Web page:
Lunar 3
The moon crosses between NASA's Solar Dynamics Observatory (SDO) and the sun, a phenomenon called a lunar transit, as seen in this NASA handout photo taken July 26, 2014, and released July 29, 2014. A lunar transit happens approximately twice a year, causing a partial solar eclipse that can only be seen from SDO's point of view, according to a NASA news release. Reuters/NASA

The Marshall Space Flight Center of the National Aeronautics and Space Administration, or NASA, will provide a live feed of the rare lunar eclipse and blood moon on Sunday night from several locations in the US. These are from the Griffith Observatory, Adler Planetarium in Chicago, Fernbank Observatory in Atlanta and other locations in the country.

With the live feed, areas that suffer from poor weather or polluted skies would be able to observe the event which will next happen again after 30 years. The live stream starts at 8 pm and will last until 11:30 pm EDT which would be broadcast from Marshall Space in Huntsville, Alabama, according to NASA’s press release.

It would not be just staring at the skies for observers of the rare lunar event as there would also be a Q&A with Mitzi Adam, NASA solar physicist at Marshall. To ask a question, use the hashtag #askNASA at Twitter.

However, the supermoon eclipse will only be for 71 minutes, visible in North and South America, Europe, Africa and parts of West Asia and eastern Pacific. The eclipse begins to cast it into shadow, starting at 8:11 pm EDT and the total eclipse at 10:11 pm, with a peak at 10:47 pm.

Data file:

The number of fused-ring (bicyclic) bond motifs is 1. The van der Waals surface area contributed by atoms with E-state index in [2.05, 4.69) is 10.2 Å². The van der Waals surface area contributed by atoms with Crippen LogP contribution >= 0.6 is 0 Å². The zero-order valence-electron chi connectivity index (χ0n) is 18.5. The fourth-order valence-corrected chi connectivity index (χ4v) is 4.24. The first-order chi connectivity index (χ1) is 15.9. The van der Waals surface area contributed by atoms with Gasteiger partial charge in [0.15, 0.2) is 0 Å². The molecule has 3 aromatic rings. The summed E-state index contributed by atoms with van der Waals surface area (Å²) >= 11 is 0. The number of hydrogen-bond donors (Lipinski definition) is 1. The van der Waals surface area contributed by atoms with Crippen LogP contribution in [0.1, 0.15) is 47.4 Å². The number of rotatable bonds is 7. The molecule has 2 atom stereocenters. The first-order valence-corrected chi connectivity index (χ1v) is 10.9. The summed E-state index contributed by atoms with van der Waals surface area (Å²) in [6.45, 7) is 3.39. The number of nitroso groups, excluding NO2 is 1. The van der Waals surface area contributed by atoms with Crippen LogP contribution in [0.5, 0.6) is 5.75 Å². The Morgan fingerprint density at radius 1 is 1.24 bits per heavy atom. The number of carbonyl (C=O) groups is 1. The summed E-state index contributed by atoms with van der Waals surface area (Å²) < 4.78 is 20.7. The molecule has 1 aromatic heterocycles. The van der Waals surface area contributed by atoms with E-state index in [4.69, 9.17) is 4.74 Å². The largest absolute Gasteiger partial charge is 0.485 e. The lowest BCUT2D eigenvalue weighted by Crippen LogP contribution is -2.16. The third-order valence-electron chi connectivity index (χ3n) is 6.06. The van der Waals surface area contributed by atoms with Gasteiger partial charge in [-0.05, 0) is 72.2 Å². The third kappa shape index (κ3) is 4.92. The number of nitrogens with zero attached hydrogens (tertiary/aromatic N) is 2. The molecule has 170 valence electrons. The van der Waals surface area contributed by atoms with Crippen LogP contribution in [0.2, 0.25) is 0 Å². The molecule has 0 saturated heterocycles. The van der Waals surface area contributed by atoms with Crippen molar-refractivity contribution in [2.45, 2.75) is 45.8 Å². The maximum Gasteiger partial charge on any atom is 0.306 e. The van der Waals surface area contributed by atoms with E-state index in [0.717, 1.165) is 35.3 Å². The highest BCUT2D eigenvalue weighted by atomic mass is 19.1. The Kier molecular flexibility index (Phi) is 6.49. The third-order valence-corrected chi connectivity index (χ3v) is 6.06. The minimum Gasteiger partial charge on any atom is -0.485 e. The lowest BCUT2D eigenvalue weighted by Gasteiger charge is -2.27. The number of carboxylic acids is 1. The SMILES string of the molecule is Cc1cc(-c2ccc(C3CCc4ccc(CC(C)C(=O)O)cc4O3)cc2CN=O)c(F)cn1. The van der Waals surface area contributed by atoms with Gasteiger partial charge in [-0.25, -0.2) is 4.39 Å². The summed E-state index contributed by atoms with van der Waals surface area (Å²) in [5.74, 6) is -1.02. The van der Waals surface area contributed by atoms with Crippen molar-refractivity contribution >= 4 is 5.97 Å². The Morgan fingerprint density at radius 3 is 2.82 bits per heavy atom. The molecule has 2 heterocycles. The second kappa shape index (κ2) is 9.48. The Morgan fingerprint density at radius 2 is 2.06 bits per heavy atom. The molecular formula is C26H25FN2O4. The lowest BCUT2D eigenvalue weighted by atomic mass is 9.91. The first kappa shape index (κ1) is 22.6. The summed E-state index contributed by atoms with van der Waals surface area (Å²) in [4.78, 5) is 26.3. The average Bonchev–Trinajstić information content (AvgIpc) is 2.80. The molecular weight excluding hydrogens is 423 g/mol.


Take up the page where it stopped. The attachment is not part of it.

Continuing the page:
During a lunar eclipse, the moon has a less bright appearance as the Earth’s shadow blocks sunlight. When sunlight indirectly reaches the moon, it is refracted around the Earth’s edges and filters out all colours, except red, giving it a reddish or dark brown hue.

NASA’s explanation of the lunar phenomenon, however, fails to convince some groups of people that the blood moon would not lead to the Apocalypse, or at least turbulent times for mankind, a Christian author warns. As a result, some members of the Mormon Church are reportedly preparing emergency packs in case the prophecies come to pass.

This situation led the Church of Jesus Christ of Latter-day Saints to issue a statement for members not to be carried away by their fears of an end-of-the-world scenario. The 15-million-member church has been teaching its followers to build a supply of food, water and financial resources for disasters, but the church leaders points out, “The writings and speculations of individual Church members, some of which have gained currency recently, should be considered as personal accounts or positions that do not reflect Church doctrine,” quotes AP.

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